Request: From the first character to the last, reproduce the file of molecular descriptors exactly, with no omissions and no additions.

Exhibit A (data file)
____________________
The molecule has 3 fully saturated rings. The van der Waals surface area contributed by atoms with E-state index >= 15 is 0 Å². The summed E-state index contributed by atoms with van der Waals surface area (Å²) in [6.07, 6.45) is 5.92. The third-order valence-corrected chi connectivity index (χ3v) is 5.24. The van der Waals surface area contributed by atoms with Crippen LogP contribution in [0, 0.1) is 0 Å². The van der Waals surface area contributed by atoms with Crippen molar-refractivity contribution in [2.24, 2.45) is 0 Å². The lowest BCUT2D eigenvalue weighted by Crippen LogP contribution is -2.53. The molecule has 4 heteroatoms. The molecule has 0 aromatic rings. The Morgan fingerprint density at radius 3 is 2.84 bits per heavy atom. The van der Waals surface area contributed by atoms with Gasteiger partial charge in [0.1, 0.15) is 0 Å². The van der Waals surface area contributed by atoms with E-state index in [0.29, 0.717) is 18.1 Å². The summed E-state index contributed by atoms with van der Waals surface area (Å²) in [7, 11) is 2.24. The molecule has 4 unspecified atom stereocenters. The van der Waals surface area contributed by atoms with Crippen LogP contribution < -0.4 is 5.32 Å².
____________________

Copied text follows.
The molecule has 3 fully saturated rings. The van der Waals surface area contributed by atoms with E-state index >= 15 is 0 Å². The summed E-state index contributed by atoms with van der Waals surface area (Å²) in [6.07, 6.45) is 5.92. The third-order valence-corrected chi connectivity index (χ3v) is 5.24. The van der Waals surface area contributed by atoms with Crippen LogP contribution in [0, 0.1) is 0 Å². The van der Waals surface area contributed by atoms with Crippen molar-refractivity contribution in [2.24, 2.45) is 0 Å². The lowest BCUT2D eigenvalue weighted by Crippen LogP contribution is -2.53. The molecule has 4 heteroatoms. The molecule has 0 aromatic rings. The Morgan fingerprint density at radius 3 is 2.84 bits per heavy atom. The van der Waals surface area contributed by atoms with Gasteiger partial charge in [0.1, 0.15) is 0 Å². The van der Waals surface area contributed by atoms with E-state index in [0.29, 0.717) is 18.1 Å². The summed E-state index contributed by atoms with van der Waals surface area (Å²) in [7, 11) is 2.24. The molecule has 4 unspecified atom stereocenters. The van der Waals surface area contributed by atoms with Crippen LogP contribution < -0.4 is 5.32 Å².